Chartered covers every aspect of what is required to be a management consultant of proven expertise, talent and quality. Many of the skills, like sector knowledge, can be learned in a library. But there are other abilities that are less tangible. What does it take to win a client’s trust? How do you show leadership?

We have asked experienced consultants to give their insights into how they believe you can gain skills like these.

David Segal of PPL addresses these questions saying:

“I broadly work on the basis there are five main characteristics to building trust with a client and showing leadership on the project you are undertaking with them. The first is that you share mutual ambition. That ambition should not be narrow and sits outside project targets.

“Let’s say you are working for a hospital. Think beyond the remit and ask bigger questions like, ‘what does the future of the health service look like?’ Have a vision that is larger and see your project as part of building that picture. You establish that and also then have a practical assessment of what can be achieved.”

David explains about the importance of focusing on the bigger picture, adding:

“You need to have faith to move beyond the contractual with the caveat of both you and the client knowing what is possible to achieve.”

The honesty – a keyword – goes on from there with an honest assessment of the capabilities of the client’s own team. You need to be willing to share perspectives and to push them where you think it is the right thing. There is always an element of risk in building trust, but then again the client has got to be willing to risk their own futures in your abilities and commitment. Then you have to prioritise the outcomes that your client wants to achieve. Hopefully, by now, the outcomes you both want to achieve.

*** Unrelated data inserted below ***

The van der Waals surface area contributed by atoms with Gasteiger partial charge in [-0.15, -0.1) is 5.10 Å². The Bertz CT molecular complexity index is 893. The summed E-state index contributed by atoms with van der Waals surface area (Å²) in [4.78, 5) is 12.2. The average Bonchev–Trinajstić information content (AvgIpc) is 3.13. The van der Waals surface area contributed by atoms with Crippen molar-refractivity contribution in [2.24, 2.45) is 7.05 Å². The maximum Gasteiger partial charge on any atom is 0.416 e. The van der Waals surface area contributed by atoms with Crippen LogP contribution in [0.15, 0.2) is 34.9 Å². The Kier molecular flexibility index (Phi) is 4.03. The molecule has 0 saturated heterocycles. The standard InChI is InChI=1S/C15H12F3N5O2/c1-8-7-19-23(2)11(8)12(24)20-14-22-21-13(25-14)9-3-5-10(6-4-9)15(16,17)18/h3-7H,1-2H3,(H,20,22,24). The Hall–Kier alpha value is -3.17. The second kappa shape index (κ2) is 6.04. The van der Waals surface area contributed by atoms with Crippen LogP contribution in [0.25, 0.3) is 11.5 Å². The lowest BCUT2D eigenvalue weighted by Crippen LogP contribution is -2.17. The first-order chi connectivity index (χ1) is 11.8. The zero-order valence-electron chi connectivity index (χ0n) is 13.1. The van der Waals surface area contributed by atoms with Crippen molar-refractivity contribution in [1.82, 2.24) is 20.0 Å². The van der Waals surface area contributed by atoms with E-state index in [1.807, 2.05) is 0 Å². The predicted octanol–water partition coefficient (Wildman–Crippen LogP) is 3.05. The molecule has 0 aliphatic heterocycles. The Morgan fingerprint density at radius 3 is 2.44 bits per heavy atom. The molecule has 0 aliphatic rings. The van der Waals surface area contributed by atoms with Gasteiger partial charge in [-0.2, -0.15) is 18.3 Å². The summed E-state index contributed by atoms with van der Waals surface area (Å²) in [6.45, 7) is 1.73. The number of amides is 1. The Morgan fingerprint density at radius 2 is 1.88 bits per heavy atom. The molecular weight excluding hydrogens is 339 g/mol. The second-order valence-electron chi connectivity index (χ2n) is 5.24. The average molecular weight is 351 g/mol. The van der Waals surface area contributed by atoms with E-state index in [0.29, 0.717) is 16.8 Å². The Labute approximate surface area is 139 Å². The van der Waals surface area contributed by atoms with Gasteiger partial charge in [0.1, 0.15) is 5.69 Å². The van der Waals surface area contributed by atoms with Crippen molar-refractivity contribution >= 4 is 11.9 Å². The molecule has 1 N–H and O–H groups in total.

David outlines the importance of collaboration, saying:

“Co-production is the cornerstone of everything I do. We understand our clients will know their own businesses better than anyone and the idea that anyone can simply come in as an expert with the right answer is fallible. Instead, we create an environment and a perspective to facilitate them to deliver change.”

He concludes by saying:

“There are different levels of trust – and distrust. There could be times when the client’s staff with whom we will work hands-on might appear to have the suspicion we are there to tell them how to do their job. That we have been sent in by management to somehow ‘find them out”.

“But even initially resistant clients will respond if you make it clear that you are there to make their lives easier. That you have the ability to give them space to think and find their own solutions and solve the problems that seem outside their reach.

“We believe that when it comes to finding solutions, they must come from within the organisation we are working with. Management consultancy is not about sitting in dark rooms and thinking up analytical strategies. It is very easy to try to prove commitment by just being resource-heavy. It is much better to deal with the people doing the job as individuals and give them the resources and space to find their own solutions.”